Shared office space is no longer the province of the Twin Cities.
An Iron Range-based company called TechTank has capitalized on the popularity of shared working areas, in which people and companies rent office space by the hour, day or month. Now CEO Karine Woodman has brought the trendy concept to Hibbing.
Woodman, who earned an associate’s degree from Rasmussen College in sales and marketing before creating 24hr Bookkeeper to improve financial workflows for builders, remodelers and contractors, says she embarked on the idea for her venture when searching for a local space big enough for business professionals to work, collaborate and network.
The self-described “serial entrepreneur” garnered financial backing from the Hibbing Economic Development Authority, the local Security State Bank, Arrowhead Economic Opportunity Agency, and the Northland Foundation of Duluth and bought a building at 3709 First Avenue. She spent the next nine-plus months renovating what would become the 3,500-square-foot structure to include shared member space, three conference rooms and a trio of private rooms. Earlier this month, she held an open house to show potential members a variety of amenities, including her offering of fiber optic internet, printing services, 11 TVs, conferencing equipment, multiple large whiteboard walls and new and contemporary work spaces. There was also the promise of free parking and education events, the latter in collaboration with the Blandin Foundation of Grand Rapids.
TechTank is planning a grand opening for 4-7 p.m. on Thursday, Sept. 12.
“This is the future,” Woodman told the Hibbing Daily Tribune during a tour last week. “People want high-powered internet in a cool space. They want an active co-working environment where they can run into people they know from the in-and-out of the community.”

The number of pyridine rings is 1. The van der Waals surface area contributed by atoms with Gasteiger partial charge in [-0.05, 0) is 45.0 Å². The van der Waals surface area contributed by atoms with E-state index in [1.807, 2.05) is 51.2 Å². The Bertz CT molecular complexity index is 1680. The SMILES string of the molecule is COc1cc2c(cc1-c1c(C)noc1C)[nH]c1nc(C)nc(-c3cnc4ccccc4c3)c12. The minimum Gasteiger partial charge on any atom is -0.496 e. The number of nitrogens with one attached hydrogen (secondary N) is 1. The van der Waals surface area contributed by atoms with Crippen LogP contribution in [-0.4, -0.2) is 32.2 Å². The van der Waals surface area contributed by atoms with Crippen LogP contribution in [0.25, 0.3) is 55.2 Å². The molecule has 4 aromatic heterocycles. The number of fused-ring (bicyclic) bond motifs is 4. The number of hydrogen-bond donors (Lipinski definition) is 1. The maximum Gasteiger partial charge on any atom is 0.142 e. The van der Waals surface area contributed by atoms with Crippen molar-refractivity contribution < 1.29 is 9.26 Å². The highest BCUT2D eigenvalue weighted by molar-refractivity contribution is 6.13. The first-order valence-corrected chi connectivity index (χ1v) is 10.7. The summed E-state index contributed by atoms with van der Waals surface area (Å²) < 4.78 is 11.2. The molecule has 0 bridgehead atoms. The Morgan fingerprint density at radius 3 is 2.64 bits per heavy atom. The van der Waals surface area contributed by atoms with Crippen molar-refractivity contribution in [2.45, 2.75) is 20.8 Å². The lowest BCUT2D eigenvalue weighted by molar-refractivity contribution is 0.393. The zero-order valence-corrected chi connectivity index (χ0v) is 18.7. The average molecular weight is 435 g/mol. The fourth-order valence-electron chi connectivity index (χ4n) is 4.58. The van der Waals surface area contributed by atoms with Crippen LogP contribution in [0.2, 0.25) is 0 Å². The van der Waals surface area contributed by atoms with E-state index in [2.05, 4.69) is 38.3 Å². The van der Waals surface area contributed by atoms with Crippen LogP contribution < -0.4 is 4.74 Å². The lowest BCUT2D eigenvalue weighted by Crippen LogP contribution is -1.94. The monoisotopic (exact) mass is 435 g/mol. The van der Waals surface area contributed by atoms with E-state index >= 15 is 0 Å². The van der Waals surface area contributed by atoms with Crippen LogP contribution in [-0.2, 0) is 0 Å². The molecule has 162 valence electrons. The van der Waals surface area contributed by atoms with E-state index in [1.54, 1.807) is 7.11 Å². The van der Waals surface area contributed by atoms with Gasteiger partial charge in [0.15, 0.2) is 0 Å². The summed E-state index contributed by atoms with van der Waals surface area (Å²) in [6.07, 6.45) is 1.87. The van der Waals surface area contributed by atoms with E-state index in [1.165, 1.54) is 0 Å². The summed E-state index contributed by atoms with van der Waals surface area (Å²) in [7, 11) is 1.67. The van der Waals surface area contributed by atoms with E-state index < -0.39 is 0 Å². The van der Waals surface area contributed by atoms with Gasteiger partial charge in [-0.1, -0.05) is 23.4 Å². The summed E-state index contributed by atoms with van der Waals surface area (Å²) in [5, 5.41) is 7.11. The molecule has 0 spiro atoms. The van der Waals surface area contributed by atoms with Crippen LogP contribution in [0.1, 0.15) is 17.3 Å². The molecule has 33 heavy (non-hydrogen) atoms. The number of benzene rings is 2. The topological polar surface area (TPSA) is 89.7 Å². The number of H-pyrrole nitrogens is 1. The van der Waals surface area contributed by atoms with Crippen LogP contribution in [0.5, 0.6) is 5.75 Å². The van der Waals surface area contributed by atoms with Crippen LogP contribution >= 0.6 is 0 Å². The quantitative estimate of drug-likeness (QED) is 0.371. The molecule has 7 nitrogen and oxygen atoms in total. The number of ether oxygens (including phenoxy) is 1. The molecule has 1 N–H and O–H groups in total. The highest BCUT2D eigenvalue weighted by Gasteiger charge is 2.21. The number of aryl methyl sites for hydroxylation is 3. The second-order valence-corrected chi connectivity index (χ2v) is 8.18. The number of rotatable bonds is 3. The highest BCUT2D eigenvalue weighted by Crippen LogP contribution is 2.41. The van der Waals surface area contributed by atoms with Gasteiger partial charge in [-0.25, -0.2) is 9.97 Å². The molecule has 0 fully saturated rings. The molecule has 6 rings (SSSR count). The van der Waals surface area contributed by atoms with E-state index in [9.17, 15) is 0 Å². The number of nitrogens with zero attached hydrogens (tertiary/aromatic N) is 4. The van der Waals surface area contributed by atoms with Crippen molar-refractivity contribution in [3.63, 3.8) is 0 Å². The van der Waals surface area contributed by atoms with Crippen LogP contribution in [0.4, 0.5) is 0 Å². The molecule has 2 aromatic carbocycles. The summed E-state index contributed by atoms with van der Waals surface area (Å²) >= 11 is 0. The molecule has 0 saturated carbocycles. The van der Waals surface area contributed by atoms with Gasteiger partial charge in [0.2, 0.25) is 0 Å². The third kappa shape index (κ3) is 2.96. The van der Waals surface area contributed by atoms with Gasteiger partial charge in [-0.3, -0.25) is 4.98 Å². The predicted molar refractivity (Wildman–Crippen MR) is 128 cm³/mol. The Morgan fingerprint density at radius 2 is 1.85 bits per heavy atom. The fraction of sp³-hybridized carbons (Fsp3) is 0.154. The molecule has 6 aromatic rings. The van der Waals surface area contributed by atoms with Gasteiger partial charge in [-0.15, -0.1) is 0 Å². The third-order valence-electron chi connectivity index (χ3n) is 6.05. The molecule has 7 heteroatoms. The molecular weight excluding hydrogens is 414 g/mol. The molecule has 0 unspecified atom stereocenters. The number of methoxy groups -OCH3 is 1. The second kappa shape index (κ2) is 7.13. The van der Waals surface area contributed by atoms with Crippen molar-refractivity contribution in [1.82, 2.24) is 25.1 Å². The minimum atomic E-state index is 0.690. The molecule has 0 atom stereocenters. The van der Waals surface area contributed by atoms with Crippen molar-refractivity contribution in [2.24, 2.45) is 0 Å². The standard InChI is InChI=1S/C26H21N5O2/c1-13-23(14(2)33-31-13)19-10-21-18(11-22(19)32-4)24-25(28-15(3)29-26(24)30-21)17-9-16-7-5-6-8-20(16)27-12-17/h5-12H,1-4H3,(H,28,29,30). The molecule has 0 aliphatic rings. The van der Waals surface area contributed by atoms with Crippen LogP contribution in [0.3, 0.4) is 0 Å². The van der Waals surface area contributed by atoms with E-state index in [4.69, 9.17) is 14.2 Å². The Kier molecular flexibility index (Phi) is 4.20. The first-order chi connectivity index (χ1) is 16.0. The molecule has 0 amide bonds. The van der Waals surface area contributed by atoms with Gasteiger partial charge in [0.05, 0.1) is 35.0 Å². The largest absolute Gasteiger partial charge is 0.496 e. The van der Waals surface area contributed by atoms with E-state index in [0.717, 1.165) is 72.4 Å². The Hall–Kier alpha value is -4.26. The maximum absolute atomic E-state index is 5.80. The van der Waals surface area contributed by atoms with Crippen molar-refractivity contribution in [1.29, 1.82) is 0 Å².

The existence of co-working spaces has been a fast-rising trend in large cities across the U.S. The concept has been slow to reach Minneapolis, which has fewer sites than Chicago, Kansas City, St. Louis and Indianapolis. But the state has experienced a rush in such buildup and earlier this year the real estate firm Cushman & Wakefield reported at least 40 different coworking operators in the Twin Cities.
The concept of attracting consultants, freelancers and web developers has since begun to flow up to the Northland.
Two years ago, a 131-year-old building in downtown Duluth that housed Bagley & Co. jewelry store sold to a Hermantown native turned Texas real estate developer planning to create a co-working space and coffee shop. Last year, the Ten Below Coworking space inside the Ely-based Klun Law Firm building began offering people the city’s first publicly available fiber-optic broadband-connection.
The regional spaces mirror those found in the Cities, but the amenities can be shared at lower prices.
Here in Hibbing, people are being charged $35 for a one-day pass and $150-$175 for a monthly pass with access for 24 hours a day, seven days a week. For comparison, the spaces in Minneapolis run $300 per month.
“This is big city amenities in a small town,” Woodman said.
For more information, visit TechTankmn.com.